And, as Steffen explains, setting off one or two major tipping points can trigger others, like a row of dominoes,shaking the whole system. More ice melt can affect the ocean currents which, in turn, affect weather and so can dry out the Amazon, for example. That sprawling jungle acts as the world's air-conditioning, helping drive rainfall. But, since the 1980s, its dry seasons have been growing longer as climate change and deforestation take their toll.

Almost 20 per cent of the Amazon has been cut down. Some scientists warn just the loss of another 5 per cent could tip half of the remaining jungle into savannah. If that happens, its trees will release centuries of carbon as they die - many gigatonnes. And that could spell serious trouble for our climate accounting.

How does the world divvy up the carbon budget?

When we talk about a carbon budget, we are talking chiefly about burning fossil fuels (although deforestation, agriculture and fires produce emissions too). Meinshausen likens the budget left for world leaders at COP26 to a cake - every year more is eaten away. "Now if someone's already had a big piece of cake, some say they shouldn't have the same right to what's left," he says. "But that's not completely fair either; our grandmas lived in a time when burning coal was the only way to power homes. Now, because of renewables, it's an economically stupid thing."

In fact, last year, the global authority on the energy market, the International Energy Agency ("hardly a radical organisation", Steffen says) issued a blunt directive: the world cannot afford any new fossil fuel projects. No new coal mines. No new gas or oil. All new cars sold should be electric by 2035 and global electricity renewable by 2040. That calls for a lot of investment in green technologies (for solar power, it means installing the equivalent of the world's largest solar park every day). But the IEA calculates the shift will actually boost the world's economy and jobs, as renewables now out-compete fossil fuels.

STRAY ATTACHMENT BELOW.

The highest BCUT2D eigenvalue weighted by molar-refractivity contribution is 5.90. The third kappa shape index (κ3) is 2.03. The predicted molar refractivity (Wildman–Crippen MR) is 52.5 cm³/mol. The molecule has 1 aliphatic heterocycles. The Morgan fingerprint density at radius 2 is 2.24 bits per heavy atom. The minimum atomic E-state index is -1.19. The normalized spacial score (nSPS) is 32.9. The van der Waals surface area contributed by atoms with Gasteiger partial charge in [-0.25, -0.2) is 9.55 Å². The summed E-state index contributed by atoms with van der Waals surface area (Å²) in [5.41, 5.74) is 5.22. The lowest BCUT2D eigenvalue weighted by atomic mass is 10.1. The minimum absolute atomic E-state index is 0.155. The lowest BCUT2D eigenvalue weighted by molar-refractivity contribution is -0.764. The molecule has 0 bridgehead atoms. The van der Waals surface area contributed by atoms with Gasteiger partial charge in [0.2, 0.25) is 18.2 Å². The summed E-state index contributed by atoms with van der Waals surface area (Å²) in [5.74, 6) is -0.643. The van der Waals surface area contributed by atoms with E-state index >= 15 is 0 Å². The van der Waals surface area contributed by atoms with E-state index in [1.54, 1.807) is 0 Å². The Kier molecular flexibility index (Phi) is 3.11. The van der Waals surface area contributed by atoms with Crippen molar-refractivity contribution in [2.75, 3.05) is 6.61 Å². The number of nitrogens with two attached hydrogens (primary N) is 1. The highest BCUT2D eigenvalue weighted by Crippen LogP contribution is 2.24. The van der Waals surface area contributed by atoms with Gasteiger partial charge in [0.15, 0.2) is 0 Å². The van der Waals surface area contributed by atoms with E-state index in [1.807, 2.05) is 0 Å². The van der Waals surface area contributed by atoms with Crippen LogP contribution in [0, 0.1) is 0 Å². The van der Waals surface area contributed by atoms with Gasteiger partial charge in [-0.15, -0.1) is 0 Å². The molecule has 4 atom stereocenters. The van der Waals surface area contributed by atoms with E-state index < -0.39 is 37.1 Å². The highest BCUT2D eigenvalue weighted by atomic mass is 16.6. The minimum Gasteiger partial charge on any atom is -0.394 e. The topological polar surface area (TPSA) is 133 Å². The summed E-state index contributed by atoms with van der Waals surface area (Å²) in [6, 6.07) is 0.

A recent analysis in Nature compared the IPCC carbon budget to the world's estimated fossil fuel reserves, finding 90 per cent of all coal must stay in the ground. For the US and Russia, that's 97 per cent of their reserves, and for Australia 95 per cent, including one of the world's largest untapped coal veins being opened up in Queensland's Galilee Basin by Indian mining giant Adani. Oil-rich nations in the Middle East must not extract two-thirds of their well reserves. Most of Canada's sprawling tar sands must not be mined for its high-polluting crude oil and the Arctic must remain untapped for oil (despite Russia's ambitions to drill further in the vulnerable ecosystem as more ice melts). Because this analysis relied on a budget with only a 50-50 shot of holding warming at 1.5 degrees - as well as an assumption that 4 gigatonnes a year would be taken out of the atmosphere by 2050 - the researchers stressed it "should be treated as cautious underestimates".

Many poorer nations will need help with the shift to green energy, they noted, and so should get more of the carbon budget than developed nations, who have historically emitted more and are in a better position to make a fast shift. The US, once the biggest emitter, has now vowed to double its financial aid for poorer nations to $11.4 billion per year to help them decarbonise and cope with the climate fallout. And the UK, Germany and Canada are proposing a new deal to meet the rest of that unfulfilled $100 billion a year climate fund that rich nations pledged for the developing world between 2020 and 2025, and so hopefully break an impasse in COP negotiations.